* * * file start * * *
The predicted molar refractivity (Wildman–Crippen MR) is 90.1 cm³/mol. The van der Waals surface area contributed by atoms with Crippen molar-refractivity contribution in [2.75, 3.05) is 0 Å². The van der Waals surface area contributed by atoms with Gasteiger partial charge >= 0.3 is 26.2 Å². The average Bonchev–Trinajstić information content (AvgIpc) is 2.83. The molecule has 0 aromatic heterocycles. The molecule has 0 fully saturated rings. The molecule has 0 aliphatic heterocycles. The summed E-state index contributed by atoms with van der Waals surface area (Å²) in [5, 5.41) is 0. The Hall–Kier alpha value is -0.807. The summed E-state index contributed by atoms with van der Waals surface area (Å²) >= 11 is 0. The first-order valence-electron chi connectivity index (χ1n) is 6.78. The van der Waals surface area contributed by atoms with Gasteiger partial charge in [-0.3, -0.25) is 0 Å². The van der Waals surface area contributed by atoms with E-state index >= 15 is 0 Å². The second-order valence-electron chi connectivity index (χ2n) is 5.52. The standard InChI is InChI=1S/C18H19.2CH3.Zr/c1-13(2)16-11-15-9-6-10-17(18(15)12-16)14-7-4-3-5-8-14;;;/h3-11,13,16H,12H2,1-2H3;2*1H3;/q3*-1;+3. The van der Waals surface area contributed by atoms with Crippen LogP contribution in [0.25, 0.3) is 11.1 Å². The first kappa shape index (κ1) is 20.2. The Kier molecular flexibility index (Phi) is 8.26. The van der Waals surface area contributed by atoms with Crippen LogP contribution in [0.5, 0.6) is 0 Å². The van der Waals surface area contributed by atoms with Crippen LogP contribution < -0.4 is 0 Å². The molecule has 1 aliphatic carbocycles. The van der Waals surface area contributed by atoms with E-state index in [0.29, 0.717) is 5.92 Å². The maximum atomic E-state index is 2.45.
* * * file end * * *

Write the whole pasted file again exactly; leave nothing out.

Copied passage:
The predicted molar refractivity (Wildman–Crippen MR) is 90.1 cm³/mol. The van der Waals surface area contributed by atoms with Crippen molar-refractivity contribution in [2.75, 3.05) is 0 Å². The van der Waals surface area contributed by atoms with Gasteiger partial charge >= 0.3 is 26.2 Å². The average Bonchev–Trinajstić information content (AvgIpc) is 2.83. The molecule has 0 aromatic heterocycles. The molecule has 0 fully saturated rings. The molecule has 0 aliphatic heterocycles. The summed E-state index contributed by atoms with van der Waals surface area (Å²) in [5, 5.41) is 0. The Hall–Kier alpha value is -0.807. The summed E-state index contributed by atoms with van der Waals surface area (Å²) >= 11 is 0. The first-order valence-electron chi connectivity index (χ1n) is 6.78. The van der Waals surface area contributed by atoms with Gasteiger partial charge in [-0.3, -0.25) is 0 Å². The van der Waals surface area contributed by atoms with E-state index >= 15 is 0 Å². The second-order valence-electron chi connectivity index (χ2n) is 5.52. The standard InChI is InChI=1S/C18H19.2CH3.Zr/c1-13(2)16-11-15-9-6-10-17(18(15)12-16)14-7-4-3-5-8-14;;;/h3-11,13,16H,12H2,1-2H3;2*1H3;/q3*-1;+3. The van der Waals surface area contributed by atoms with Crippen LogP contribution in [0.25, 0.3) is 11.1 Å². The first kappa shape index (κ1) is 20.2. The Kier molecular flexibility index (Phi) is 8.26. The van der Waals surface area contributed by atoms with Crippen LogP contribution in [0.5, 0.6) is 0 Å². The van der Waals surface area contributed by atoms with Crippen LogP contribution < -0.4 is 0 Å². The molecule has 1 aliphatic carbocycles. The van der Waals surface area contributed by atoms with E-state index in [0.29, 0.717) is 5.92 Å². The maximum atomic E-state index is 2.45.